In your career, you will encounter a lot of problems in refactoring another developer's codebase. With very little time to debug a problem. Having test cases and readable code allows you to save time and effort in debugging software which your future self thanks you for it.
To compliment with clean code, you will definitely encounter legacy code be it a codebase from yesterday, 6 months from now or another developer who has left the company.
It outlines ways to tackle a legacy code to be adaptable & maintainable. This is an important book, especially you are task to touch a piece of critical software that carries a high risk. Which will result in financial loss, reputation or even your job if it fails.
The pragmatic developer offers tons of useful wisdom and guidance for anyone level of experience as a developer.
Like the importance of learning a new skill to domain-driven design that becomes more important when we are switching into a remote developer world.
If you are planning to become a Django developer like me when I was first starting out. There are tons of information out there from YouTubers, books to podcasts. I would suggest you by picking up the latest version of the Two Scoop of Django 3.x by both Daniel Roy Greenfield & Audrey Roy Greenfield.
I used an older copy Two Scoop of Django 1.11 to reference it as part of my development decisions. Which really do saves you tons of time and effort to google.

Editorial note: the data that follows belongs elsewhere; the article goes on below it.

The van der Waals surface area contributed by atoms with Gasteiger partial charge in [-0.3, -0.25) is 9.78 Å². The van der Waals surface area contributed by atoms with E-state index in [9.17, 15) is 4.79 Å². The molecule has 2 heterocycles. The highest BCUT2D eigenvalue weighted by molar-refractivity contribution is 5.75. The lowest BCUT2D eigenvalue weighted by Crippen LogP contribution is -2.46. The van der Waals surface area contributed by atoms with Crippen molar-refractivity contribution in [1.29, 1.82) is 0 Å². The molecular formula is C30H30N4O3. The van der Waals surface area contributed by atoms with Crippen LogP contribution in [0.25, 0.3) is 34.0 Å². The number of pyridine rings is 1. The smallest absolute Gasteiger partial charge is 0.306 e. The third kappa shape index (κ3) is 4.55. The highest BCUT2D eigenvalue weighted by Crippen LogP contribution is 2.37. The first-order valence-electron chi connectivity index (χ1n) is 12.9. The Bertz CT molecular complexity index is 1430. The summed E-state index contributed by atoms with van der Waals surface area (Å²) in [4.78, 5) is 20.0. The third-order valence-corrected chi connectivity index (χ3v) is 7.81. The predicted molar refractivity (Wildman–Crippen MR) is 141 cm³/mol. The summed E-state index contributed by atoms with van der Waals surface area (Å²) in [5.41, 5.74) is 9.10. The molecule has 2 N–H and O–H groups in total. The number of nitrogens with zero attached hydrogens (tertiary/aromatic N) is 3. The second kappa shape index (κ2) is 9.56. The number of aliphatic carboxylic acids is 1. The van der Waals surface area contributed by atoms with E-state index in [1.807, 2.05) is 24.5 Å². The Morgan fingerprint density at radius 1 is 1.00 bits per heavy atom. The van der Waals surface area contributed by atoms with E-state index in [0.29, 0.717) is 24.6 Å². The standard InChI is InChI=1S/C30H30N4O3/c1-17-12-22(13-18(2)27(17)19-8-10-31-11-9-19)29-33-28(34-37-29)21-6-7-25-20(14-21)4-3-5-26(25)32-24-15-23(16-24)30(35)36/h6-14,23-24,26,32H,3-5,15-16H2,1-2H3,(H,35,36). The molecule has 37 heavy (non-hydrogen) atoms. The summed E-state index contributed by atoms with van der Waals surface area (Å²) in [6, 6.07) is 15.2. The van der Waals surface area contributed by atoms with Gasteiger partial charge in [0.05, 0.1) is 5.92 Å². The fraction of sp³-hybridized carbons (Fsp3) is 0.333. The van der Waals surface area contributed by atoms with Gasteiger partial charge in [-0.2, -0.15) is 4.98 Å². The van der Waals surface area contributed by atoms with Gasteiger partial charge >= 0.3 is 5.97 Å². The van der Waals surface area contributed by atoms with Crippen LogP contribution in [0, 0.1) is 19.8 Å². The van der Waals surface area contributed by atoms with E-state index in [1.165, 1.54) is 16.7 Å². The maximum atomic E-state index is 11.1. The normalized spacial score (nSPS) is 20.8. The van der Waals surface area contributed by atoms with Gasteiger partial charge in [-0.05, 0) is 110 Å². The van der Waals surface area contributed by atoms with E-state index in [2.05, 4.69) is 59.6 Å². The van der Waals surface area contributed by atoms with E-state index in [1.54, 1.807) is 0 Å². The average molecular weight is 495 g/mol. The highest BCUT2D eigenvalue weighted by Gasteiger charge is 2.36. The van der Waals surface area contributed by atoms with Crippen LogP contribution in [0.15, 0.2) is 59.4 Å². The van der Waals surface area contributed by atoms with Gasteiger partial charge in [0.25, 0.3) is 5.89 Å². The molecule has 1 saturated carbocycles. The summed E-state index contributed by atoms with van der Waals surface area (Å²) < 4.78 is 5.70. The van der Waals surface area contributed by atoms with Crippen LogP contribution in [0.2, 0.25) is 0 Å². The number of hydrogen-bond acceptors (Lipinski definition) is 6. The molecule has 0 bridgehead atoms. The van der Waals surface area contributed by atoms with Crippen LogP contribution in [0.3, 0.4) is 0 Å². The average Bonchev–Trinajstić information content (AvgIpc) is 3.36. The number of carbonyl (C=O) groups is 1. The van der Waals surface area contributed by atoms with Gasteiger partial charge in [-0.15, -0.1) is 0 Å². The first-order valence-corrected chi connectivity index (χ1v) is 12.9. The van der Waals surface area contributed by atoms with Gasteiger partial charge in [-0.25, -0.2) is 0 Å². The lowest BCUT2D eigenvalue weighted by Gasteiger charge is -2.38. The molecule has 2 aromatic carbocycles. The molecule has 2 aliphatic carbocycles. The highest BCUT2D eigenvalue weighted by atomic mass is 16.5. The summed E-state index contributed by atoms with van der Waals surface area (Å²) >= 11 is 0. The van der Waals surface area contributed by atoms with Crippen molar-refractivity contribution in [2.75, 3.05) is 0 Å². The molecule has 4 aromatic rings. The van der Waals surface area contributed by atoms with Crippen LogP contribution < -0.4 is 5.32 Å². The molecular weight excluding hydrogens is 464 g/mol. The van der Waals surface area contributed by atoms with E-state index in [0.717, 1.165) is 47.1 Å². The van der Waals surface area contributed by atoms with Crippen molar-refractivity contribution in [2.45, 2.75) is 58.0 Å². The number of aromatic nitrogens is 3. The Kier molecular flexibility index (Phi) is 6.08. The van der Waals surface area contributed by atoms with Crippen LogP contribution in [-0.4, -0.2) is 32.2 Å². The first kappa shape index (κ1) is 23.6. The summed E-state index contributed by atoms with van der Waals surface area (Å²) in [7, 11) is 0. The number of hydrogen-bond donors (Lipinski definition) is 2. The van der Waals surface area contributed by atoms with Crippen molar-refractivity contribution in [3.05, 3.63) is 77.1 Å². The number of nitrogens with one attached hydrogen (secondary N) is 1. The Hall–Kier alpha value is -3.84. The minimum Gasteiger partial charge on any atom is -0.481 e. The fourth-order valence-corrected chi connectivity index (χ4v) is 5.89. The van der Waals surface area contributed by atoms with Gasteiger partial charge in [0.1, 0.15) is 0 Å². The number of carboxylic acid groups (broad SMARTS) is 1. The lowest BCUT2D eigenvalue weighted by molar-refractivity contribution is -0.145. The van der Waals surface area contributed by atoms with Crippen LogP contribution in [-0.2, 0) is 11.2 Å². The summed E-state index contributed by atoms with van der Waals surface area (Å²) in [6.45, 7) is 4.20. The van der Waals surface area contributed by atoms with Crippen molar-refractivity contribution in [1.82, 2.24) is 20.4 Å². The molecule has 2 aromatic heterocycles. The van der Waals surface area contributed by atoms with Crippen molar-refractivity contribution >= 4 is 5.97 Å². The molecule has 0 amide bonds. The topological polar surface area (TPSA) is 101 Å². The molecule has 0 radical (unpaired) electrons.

It fills the gaps with best practices when you are required to use it say. Working with asynchronous task or deployment of your Django project to the cloud providers. If you want a tutorial do go to their Django Crash Course.
Testing is the most important task with the least appreciation. It can be a pain or you can be leverage towards faster deployment & higher quality. Due to your investment to write good test cases. Which zooms in on the problems. To speed up the time to fix the bugs & deploy your software.
Pytest is one of my goto testing framework instead of using Django's built-in testing framework. The reason to pick it up is that it's really dead easy to learn and is really powerful due to fixtures capabilities in mocking datasets, services and many others.
If you are working with Django. You know the importance of writing test cases. I would highly suggest you read this book. As it provides you with a fundamental understanding of Test Driven Development and offers you insights on how to take advantage of Django's built-in libraries for testing that is really useful when you combine with Selenium
I had covered 4 topics namely Startup, Craftsman, Django & Testing. That is important if you are planning to become a Full Stack Developer using Django. As much as it can be overwhelming in the amounts of books.
I would suggest that you eat an elephant one bite at a time. By reading it and diving it further. If the topic does interest you to hone your craft as a developer. Lastly, I really hope you do read my article called Explain Startup Jargon to a 5-Year-Old. On how the startup world is like to avoid pitfalls or being taken advantaged by a snake oil salesman.